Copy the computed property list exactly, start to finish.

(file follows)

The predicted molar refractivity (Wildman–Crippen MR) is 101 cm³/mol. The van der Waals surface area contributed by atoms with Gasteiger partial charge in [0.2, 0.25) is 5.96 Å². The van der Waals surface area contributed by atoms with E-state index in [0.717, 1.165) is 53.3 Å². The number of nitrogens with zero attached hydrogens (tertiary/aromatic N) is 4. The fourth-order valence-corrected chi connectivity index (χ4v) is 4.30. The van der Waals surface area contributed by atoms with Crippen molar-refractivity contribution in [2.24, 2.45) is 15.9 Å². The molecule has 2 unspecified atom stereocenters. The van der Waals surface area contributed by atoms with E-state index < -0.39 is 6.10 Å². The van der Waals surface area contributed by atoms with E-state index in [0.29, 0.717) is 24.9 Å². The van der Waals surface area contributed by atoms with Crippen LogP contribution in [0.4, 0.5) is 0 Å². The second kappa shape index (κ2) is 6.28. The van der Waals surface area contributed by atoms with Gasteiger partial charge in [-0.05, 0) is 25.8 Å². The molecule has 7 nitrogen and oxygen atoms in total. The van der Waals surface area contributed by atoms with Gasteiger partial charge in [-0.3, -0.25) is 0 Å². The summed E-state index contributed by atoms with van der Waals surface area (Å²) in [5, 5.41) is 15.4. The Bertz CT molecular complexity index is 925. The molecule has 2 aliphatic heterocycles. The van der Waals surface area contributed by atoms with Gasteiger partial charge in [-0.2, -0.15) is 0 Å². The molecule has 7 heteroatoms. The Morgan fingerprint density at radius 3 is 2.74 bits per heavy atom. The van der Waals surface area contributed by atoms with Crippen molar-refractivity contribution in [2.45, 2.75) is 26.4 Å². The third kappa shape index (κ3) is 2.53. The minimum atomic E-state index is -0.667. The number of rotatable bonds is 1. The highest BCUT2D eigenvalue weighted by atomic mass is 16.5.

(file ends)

The predicted molar refractivity (Wildman–Crippen MR) is 101 cm³/mol. The van der Waals surface area contributed by atoms with Gasteiger partial charge in [0.2, 0.25) is 5.96 Å². The van der Waals surface area contributed by atoms with E-state index in [0.717, 1.165) is 53.3 Å². The number of nitrogens with zero attached hydrogens (tertiary/aromatic N) is 4. The fourth-order valence-corrected chi connectivity index (χ4v) is 4.30. The van der Waals surface area contributed by atoms with Crippen molar-refractivity contribution in [2.24, 2.45) is 15.9 Å². The molecule has 2 unspecified atom stereocenters. The van der Waals surface area contributed by atoms with E-state index < -0.39 is 6.10 Å². The van der Waals surface area contributed by atoms with E-state index in [0.29, 0.717) is 24.9 Å². The van der Waals surface area contributed by atoms with Crippen LogP contribution in [0.4, 0.5) is 0 Å². The second kappa shape index (κ2) is 6.28. The van der Waals surface area contributed by atoms with Gasteiger partial charge in [-0.05, 0) is 25.8 Å². The molecule has 7 nitrogen and oxygen atoms in total. The van der Waals surface area contributed by atoms with Gasteiger partial charge in [-0.3, -0.25) is 0 Å². The summed E-state index contributed by atoms with van der Waals surface area (Å²) in [5, 5.41) is 15.4. The Bertz CT molecular complexity index is 925. The molecule has 2 aliphatic heterocycles. The van der Waals surface area contributed by atoms with Gasteiger partial charge in [-0.2, -0.15) is 0 Å². The molecule has 7 heteroatoms. The Morgan fingerprint density at radius 3 is 2.74 bits per heavy atom. The van der Waals surface area contributed by atoms with Crippen molar-refractivity contribution in [2.45, 2.75) is 26.4 Å². The third kappa shape index (κ3) is 2.53. The minimum atomic E-state index is -0.667. The number of rotatable bonds is 1. The highest BCUT2D eigenvalue weighted by atomic mass is 16.5.